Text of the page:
"So, naturalists observe, a flea has smaller fleas that on him prey; and these have smaller still to bite ’em; and so proceed ad infinitum."
- Jonathan Swift

August 15, 2013

Plasmodium relictum (revisited)

This is the third post in a series of blog posts written by students from my third year Evolutionary Parasitology unit (ZOOL329/529) class of 2013. This particular post was written by David Rex Mitchell on a paper published just this year on how an avian malaria parasite might make its bird host more attractive to mosquitoes which are the parasite's vector (you can read a previous post about toxic birds and their lice here and a post about bees protecting themselves against fungal parasites by lining their hives with resin here).

Photo of Culex pipiens
by Joaquim Alves Gaspar
One of the aspects of parasites that people tend to find a little more disturbing is the idea that they can control the minds of other animals. Although this may seem like the stuff of science fiction, this is indeed sometimes the case. For those parasites that live inside other animals, there are often several stages to their lives and each of these stages may require the use of a different type of animal. This presents a challenge in getting from one animal to the next and so if a parasite can influence the behaviour of one animal in some way, making it easier to reach the next, this is incredibly advantageous.

Many parasites have evolved abilities to do just this. For example, some blood-sucking insects infected with certain parasites are known to bite more frequently than when uninfected, helping to spread the disease to more animals. This is seen in malaria-infected mosquitoes, tsetse flies infected with sleeping sickness, and plague-infected fleas. But is it possible that a parasite can also influence a healthy, uninfected animal’s behaviour? The paper featured today attempts to address this question. Researchers used a species of avian malaria (Plasmodium relictum - a parasite that has been previously covered on the blog by this post here) and its natural mosquito carrier (Culex pipiens) to find out if malaria-infected animals are more attractive to mosquitoes than healthy, uninfected animals. This species of malaria is spread among birds via its mosquito carriers and thus the researchers chose canaries to carry out the experiment.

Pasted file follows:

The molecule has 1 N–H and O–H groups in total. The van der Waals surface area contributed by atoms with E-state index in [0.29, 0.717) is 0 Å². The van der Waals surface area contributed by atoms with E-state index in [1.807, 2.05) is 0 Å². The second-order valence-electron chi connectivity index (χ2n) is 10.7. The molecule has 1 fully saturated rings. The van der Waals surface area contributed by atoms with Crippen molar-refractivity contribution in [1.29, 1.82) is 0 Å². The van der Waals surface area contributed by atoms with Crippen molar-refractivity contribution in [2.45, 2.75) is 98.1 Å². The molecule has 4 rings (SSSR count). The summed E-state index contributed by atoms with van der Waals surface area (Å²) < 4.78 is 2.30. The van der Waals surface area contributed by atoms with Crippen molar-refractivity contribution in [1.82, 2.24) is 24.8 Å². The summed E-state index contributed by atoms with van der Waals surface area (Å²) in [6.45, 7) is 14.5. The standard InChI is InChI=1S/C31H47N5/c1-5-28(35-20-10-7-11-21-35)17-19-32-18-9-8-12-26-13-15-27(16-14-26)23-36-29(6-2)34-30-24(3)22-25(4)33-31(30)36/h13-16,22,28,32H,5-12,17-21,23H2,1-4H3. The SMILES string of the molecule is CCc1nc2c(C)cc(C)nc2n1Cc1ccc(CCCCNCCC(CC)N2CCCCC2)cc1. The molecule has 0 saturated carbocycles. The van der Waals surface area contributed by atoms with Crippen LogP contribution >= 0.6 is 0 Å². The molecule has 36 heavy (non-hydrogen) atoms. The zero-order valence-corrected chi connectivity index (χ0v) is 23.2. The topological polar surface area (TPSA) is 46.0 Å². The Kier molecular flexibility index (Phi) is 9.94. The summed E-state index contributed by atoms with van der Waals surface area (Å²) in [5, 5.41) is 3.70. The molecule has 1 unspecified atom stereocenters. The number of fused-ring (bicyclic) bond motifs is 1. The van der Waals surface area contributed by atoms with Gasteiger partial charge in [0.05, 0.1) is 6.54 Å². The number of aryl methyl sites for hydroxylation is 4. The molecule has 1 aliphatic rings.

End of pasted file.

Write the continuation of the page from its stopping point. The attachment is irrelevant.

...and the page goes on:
Photo of canaries by 3268zauber
Pairs of canaries, one infected with the parasite and one uninfected, were exposed to uninfected mosquitoes to see which bird they would prefer to feed on. The mosquitoes mostly fed on only one animal per sitting, so the blood inside their bellies could be removed and the DNA analysed to determine which bird it fed upon. The experiment was carried out on the day the birds were injected with the parasite, as well as 10 days and 24 days after injection, so as to monitor any changes as the parasites matured inside them.

From this experiment the researchers discovered that, not only did the mosquitoes clearly prefer to feast on the malaria-infected canaries, but also this behaviour became more prominent as the malaria parasites mature within the canary and become capable of crossing into a mosquito. The researchers suggest that the malaria parasite influences the mosquito’s decision to feed on the infected animal, assisting its transfer to said mosquito – the next stage in its life-cycle. The mechanism used to achieve this has not yet been determined but the researchers suggest that the parasite may alter the odours that are emitted from the host animal, enticing the mosquitoes to choose its infected animal over other uninfected animals. If these odours can be identified and reproduced, they may prove very useful in control of malaria in the future, for example in mosquito traps.

So is this an example of crazy sci-fi mind-controlling by parasites? Ok, so mosquitoes may not exactly be renowned for their calculated decision making skills. But the results of this experiment were still able to show us how the malaria parasite can influence a healthy mosquito’s decisions, offering further insight into the awesome manipulative powers of parasites.

Cornet S, Nicot A, Rivero A, & Gandon S (2013) Malaria infection increases bird attractiveness to uninfected mosquitoes. Ecology Letters 16: 323 – 329.

This post was written by David Rex Mitchell

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